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Hawke going the Whitlam way



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MEDIA RELEASESENATOR FRED CHANEY DEPUTY LEADER OF THE OPPOSITION LEADER OF THE OPPOSITION IN THE SENATE Y -

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HAWKE GOING THE WHITLAM WAY

"The Hawke-Keating government is very much on the nose around Australia and the odour bears a marked similarity to that which surrounded the demise of Labor's last federal administration", the Deputy Leader of the Opposition,

Senator Fred Chaney, said today.

"There is definitely more than a whiff of Whitlam in the air as we watch this tired and out of touch government stumble directionless towards the inevitability of defeat", he told a Liberal Party lunch in Perth.

"Indeed, the extraordinary events of the past few weeks if anything tend to make the death throes of Whitlam and Co look almost orderly.

"The bizarre exchanges between a travelling Prime Minister and a testy just-returned Treasurer are but the latest manifestations of the near chaos which marks the government's economic policy making process.

"Over the past few weeks we've seen an increasingly desperate Prime Minister prepared to flirt with just about anything in an effort to make it look as though he cares about the mess he's got Australia into.

"And just about every time he's floated another band-aid solution he's been shot down in flames by harder heads like the Treasurer, Senator Walsh or Senator Button.

"Labor's economic policy-making process looks like a cross between a fairground mirror maze and a roundabout as Ministers toy with and then dump options.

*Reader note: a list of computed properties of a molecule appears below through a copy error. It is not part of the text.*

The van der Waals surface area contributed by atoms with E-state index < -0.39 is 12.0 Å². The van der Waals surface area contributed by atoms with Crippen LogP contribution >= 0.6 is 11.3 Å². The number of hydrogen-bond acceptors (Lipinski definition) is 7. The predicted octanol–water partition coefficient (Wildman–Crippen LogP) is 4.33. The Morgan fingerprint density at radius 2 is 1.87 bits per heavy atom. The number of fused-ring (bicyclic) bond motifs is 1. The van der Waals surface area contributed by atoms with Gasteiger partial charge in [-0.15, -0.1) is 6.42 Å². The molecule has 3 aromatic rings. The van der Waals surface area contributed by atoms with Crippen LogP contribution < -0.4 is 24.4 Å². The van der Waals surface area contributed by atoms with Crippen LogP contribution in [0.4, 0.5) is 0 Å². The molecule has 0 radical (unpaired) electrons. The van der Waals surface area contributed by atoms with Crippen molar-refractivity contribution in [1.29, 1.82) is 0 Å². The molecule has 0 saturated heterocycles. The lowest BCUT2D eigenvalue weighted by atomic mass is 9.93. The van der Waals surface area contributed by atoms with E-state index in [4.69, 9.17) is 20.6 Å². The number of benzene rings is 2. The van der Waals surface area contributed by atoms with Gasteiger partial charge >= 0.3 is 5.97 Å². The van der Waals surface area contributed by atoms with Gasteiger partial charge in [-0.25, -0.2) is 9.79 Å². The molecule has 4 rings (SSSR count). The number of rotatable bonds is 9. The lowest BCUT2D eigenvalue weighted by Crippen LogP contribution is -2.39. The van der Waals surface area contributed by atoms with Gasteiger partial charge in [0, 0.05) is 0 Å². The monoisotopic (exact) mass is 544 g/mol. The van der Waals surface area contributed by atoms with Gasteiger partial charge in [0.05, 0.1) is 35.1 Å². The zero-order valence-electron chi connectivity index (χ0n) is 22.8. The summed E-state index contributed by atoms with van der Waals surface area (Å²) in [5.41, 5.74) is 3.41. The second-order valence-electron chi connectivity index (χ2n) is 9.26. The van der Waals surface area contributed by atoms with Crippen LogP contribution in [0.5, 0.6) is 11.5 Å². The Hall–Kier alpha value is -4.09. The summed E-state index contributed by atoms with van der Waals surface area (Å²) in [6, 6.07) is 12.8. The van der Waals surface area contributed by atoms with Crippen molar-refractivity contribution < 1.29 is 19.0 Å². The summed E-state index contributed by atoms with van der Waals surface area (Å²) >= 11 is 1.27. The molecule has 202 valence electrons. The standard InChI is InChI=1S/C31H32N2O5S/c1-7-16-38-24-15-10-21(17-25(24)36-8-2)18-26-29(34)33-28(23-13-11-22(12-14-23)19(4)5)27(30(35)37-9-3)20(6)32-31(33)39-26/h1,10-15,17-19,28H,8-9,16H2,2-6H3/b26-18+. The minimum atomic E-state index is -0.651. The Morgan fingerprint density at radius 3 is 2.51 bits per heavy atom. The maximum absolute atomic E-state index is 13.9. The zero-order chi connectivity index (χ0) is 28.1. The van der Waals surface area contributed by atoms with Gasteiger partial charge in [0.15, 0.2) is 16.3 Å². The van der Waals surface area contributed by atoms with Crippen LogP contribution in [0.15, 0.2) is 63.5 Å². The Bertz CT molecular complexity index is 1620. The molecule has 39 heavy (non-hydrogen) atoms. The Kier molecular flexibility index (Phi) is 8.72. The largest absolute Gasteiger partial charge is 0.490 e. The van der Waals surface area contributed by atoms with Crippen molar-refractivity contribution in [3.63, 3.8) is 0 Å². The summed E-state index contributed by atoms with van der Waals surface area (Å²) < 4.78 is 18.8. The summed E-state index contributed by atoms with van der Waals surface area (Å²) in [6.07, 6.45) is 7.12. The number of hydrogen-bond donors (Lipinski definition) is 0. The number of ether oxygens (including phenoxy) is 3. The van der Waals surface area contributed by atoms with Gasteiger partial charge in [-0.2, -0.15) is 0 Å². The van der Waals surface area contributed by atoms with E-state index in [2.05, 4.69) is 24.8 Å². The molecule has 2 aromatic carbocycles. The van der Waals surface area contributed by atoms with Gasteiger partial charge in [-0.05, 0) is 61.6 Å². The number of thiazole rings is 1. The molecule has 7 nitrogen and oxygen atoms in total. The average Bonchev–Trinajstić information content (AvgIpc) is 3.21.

"We're under no illusion about the increasingly sceptical way in which the electorate views all politicians", he said.

"But the antics of the Labor government are in a class of their own.

"Having sought to shift the blame for everything that's happened to anybody but itself, Labor is now seen to have nowhere to go.

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"The Australian people are tired of politicians making promises they don't keep and looking for scapegoats.

"That's why Andrew Peacock yesterday put down an achievable and rational six point plan for economic reform which contrasts so sharply with Labor's bungling.

"This program calls for increased productivity through a more flexible industrial relations system, a reduced tax burden, smaller government and less regulation, a major privatisation initiative, significant microeconomic reform, reduced protection for domestic industry and promotion of a

freer world trading environment."

Perth 23 June 1989 Contact: Keith Kessell (09) 325 8179